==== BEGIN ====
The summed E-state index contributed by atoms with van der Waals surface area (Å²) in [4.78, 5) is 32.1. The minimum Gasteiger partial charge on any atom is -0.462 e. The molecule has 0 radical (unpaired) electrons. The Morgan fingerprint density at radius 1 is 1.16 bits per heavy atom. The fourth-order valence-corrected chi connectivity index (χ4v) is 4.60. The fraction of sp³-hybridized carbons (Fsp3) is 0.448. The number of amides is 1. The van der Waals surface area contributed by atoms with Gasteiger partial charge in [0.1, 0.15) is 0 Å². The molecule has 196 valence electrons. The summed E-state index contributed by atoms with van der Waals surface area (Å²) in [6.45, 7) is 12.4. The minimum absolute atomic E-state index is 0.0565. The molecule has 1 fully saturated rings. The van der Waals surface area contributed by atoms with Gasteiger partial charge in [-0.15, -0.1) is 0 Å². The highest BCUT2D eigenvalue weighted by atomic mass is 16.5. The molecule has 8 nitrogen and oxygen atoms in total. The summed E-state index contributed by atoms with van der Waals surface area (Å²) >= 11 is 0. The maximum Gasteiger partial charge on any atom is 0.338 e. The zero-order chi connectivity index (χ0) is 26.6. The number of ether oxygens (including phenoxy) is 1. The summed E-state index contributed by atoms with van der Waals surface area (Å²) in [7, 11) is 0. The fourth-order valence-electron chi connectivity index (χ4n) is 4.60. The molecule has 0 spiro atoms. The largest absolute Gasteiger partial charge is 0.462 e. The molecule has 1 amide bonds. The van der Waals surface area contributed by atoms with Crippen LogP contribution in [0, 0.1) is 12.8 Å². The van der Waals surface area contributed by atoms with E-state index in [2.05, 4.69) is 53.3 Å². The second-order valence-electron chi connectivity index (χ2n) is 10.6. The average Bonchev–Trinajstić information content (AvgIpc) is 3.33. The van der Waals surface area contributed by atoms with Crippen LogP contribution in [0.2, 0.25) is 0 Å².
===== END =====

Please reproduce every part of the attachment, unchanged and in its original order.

The summed E-state index contributed by atoms with van der Waals surface area (Å²) in [4.78, 5) is 32.1. The minimum Gasteiger partial charge on any atom is -0.462 e. The molecule has 0 radical (unpaired) electrons. The Morgan fingerprint density at radius 1 is 1.16 bits per heavy atom. The fourth-order valence-corrected chi connectivity index (χ4v) is 4.60. The fraction of sp³-hybridized carbons (Fsp3) is 0.448. The number of amides is 1. The van der Waals surface area contributed by atoms with Gasteiger partial charge in [0.1, 0.15) is 0 Å². The molecule has 196 valence electrons. The summed E-state index contributed by atoms with van der Waals surface area (Å²) in [6.45, 7) is 12.4. The minimum absolute atomic E-state index is 0.0565. The molecule has 1 fully saturated rings. The van der Waals surface area contributed by atoms with Gasteiger partial charge in [-0.15, -0.1) is 0 Å². The highest BCUT2D eigenvalue weighted by atomic mass is 16.5. The molecule has 8 nitrogen and oxygen atoms in total. The summed E-state index contributed by atoms with van der Waals surface area (Å²) >= 11 is 0. The maximum Gasteiger partial charge on any atom is 0.338 e. The zero-order chi connectivity index (χ0) is 26.6. The number of ether oxygens (including phenoxy) is 1. The summed E-state index contributed by atoms with van der Waals surface area (Å²) in [7, 11) is 0. The fourth-order valence-electron chi connectivity index (χ4n) is 4.60. The molecule has 0 spiro atoms. The largest absolute Gasteiger partial charge is 0.462 e. The molecule has 1 amide bonds. The van der Waals surface area contributed by atoms with Crippen LogP contribution in [0, 0.1) is 12.8 Å². The van der Waals surface area contributed by atoms with E-state index in [2.05, 4.69) is 53.3 Å². The second-order valence-electron chi connectivity index (χ2n) is 10.6. The average Bonchev–Trinajstić information content (AvgIpc) is 3.33. The van der Waals surface area contributed by atoms with Crippen LogP contribution in [0.2, 0.25) is 0 Å².